Market consensus believes that OPEC is likely to extend its current supply cut deal for the duration of 2019 when they next meet in Vienna in June. Russia has been a reluctant partner in the supply cuts but is expected to opt to preserve the deal and retain a leadership role within the group that accounts for 45 percent of total global oil output.

However, recession risk is at an 11-year high, and it's this fear that could dent global fuel consumption.

3. Sovereign Yields Back Up, But Recession Fears Loom

The ten-year German government Bund yield remains below the psychological zero print as recession fears dominate market sentiment and Brexit troubles drain market liquidity.

U.K. MP's voted Monday to take control of parliament for a day from Prime Minister Theresa May, meaning they are now expected to vote on various Brexit options tomorrow.

However, a no-deal Brexit actually occurring would see a massive swing to owning more German bunds, which could push the 10-year Bund yield much deeper into negative territory and trigger more flattening of the long end of the German yield curve, and a very strong widening of credit indices.

Currently, German Bund yields remain atop of their three-year low at 0.027 percent, as fears of global economic slowdown continue to dictate investment strategies along with Brexit.

The U.S. 10-year Treasury yield fell to its lowest since December 2017 on Monday, causing the curve between three-month bills and 10-year notes to invert further as investors evaluated last week's dovish pivot by the Fed.

4. Pound Unfazed By Latest Brexit Development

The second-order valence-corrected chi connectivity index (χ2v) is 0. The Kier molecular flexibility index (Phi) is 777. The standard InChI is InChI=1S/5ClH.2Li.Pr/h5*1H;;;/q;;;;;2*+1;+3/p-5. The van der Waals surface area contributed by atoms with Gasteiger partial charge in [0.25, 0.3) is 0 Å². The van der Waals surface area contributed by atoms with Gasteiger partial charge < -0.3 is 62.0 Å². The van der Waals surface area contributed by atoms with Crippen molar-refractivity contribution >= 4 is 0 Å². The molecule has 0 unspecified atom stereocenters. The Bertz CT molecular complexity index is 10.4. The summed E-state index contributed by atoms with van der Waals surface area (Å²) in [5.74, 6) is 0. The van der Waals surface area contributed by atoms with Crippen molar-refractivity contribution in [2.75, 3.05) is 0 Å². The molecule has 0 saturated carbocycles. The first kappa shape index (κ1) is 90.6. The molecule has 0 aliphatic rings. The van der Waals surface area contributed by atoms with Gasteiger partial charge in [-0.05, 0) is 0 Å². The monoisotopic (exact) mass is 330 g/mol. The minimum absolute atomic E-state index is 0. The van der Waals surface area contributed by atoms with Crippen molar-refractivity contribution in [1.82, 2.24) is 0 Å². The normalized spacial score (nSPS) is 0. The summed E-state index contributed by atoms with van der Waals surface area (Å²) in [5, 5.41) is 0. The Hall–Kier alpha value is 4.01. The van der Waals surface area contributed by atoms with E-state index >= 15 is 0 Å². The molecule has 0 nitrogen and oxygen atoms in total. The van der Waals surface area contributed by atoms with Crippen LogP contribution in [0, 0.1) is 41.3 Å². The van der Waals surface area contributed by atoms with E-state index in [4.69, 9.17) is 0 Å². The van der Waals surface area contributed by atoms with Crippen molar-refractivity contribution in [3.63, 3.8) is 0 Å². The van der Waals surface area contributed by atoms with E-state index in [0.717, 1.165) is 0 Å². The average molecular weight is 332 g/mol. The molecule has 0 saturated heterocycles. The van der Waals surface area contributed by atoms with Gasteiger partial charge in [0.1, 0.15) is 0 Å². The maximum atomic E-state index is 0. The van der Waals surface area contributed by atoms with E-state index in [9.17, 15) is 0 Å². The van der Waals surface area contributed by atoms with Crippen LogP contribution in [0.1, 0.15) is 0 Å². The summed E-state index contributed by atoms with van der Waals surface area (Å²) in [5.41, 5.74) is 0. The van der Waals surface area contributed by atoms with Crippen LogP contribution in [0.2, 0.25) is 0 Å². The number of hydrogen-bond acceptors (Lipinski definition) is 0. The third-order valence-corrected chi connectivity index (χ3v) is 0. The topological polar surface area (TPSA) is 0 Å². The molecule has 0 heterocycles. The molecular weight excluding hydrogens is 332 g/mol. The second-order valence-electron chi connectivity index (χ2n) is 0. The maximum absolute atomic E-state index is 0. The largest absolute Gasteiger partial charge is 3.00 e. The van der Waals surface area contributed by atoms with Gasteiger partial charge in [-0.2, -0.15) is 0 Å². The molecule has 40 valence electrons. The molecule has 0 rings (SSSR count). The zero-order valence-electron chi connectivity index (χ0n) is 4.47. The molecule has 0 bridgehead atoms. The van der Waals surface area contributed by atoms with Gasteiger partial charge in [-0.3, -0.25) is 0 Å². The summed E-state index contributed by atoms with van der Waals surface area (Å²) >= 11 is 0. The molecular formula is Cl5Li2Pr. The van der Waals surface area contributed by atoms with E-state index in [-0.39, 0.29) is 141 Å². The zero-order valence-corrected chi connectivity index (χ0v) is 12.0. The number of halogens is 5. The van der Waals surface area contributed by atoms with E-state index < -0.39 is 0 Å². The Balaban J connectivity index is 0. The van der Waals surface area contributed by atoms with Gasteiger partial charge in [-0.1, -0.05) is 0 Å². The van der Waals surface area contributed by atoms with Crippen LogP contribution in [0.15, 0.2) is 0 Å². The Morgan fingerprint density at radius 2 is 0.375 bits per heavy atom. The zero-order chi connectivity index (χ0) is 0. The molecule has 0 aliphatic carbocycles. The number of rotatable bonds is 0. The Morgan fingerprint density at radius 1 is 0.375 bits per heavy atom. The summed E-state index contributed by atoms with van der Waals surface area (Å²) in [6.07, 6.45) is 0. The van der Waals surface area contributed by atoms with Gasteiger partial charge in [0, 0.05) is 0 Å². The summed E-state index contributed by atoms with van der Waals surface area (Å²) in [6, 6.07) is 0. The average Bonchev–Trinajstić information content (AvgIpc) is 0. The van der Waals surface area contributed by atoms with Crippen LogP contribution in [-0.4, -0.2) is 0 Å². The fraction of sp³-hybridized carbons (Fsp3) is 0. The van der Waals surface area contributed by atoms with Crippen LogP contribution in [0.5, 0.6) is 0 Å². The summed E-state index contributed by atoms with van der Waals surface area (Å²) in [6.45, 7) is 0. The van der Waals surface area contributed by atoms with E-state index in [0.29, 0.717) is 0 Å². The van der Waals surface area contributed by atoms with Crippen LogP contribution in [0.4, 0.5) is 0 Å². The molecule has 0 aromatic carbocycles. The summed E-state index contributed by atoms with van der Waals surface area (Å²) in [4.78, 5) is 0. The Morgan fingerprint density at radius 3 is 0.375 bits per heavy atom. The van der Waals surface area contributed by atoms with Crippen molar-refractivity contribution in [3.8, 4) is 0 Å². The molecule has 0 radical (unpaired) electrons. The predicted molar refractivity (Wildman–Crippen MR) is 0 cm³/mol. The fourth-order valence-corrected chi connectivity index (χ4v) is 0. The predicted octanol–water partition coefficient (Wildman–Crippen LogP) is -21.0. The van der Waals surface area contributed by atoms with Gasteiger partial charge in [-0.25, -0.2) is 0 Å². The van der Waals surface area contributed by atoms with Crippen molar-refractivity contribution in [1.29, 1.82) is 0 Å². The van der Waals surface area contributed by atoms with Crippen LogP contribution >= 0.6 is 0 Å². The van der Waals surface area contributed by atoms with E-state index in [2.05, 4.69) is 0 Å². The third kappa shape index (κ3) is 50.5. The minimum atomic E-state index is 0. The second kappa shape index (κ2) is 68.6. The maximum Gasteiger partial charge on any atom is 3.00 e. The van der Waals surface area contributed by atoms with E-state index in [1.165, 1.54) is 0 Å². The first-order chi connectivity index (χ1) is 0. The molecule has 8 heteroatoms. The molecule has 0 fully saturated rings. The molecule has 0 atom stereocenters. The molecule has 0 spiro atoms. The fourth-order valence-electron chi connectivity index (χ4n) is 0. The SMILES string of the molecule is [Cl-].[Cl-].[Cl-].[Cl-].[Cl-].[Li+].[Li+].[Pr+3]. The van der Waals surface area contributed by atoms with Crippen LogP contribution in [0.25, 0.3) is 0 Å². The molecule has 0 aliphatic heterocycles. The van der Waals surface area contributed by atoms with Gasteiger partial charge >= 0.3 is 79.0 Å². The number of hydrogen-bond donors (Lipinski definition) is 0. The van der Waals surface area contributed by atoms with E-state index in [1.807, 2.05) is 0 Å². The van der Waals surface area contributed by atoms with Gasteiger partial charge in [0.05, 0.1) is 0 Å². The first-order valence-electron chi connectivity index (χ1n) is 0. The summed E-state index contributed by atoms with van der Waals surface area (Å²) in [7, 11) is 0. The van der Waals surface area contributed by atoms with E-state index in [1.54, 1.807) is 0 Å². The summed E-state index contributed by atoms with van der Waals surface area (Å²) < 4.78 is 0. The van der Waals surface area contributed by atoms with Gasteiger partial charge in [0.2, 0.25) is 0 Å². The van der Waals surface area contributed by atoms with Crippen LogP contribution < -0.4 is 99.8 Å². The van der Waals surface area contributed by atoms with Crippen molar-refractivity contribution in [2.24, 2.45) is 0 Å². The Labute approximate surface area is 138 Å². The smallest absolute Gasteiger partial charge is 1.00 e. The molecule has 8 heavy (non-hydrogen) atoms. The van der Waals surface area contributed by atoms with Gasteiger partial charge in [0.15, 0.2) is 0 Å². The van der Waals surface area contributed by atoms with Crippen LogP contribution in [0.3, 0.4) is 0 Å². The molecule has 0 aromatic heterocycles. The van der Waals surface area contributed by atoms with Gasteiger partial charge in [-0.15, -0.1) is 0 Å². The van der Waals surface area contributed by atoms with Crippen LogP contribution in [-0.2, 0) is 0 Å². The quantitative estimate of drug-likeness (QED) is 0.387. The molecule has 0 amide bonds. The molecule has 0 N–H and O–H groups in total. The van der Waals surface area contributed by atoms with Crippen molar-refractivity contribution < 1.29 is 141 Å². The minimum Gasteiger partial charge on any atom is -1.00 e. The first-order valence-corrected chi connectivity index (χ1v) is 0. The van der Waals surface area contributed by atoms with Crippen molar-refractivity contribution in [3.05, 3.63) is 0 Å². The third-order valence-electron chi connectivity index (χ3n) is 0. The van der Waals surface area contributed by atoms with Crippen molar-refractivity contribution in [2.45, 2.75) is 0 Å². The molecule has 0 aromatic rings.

Sterling traded largely flat after posting a modest rise on Monday after Parliament voted to take control of the Brexit process. Market consensus believes the majority of MP's would prefer a move toward a permanent custom union option, which would in turn would require an extension of Article 50. The downside is that a long extension to Brexit would bring "prolonged uncertainty." EUR/GBP was at €0.8576. Parliament will now decide whether to back indicative votes on alternatives to May's deal.

5. German Consumer Morale Slips Despite Strong Job Market

German data this morning shows that German consumers are less optimistic heading into April despite a renewed growth outlook and a vibrant labour market.

Market research firm GfK's forward-looking monthly barometer stood at 10.4 points for April, down on 10.7 for March.

The gap has "once again narrowed" between rising consumer expectations of changing economic conditions and declining earnings-related conditions, against the backdrop of strong labour market performance, the GfK noted.

"The coming months will show whether this is the beginning of a turnaround," said GfK in a statement.

The pollsters said consumers "do not expect Germany to slip into a recession this year".

They do however expect a noticeable slowdown in the economy, like Germany's ‘wise men' panel advising the government who last week lowered their GDP growth forecast for this year to just 0.8 percent.

Also weighing on the GfK survey was a drop in both expectations of income and desire to consume, the latter of which has fallen to a level last seen two years ago.

German unemployment remains at historic lows, with just 5.0 percent of people out of work in Europe's largest economy.

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The preceding article is from one of our external contributors. It does not represent the opinion of Benzinga and has not been edited.

Posted-In: contributor contributorsNews Bonds Eurozone Commodities Forex Markets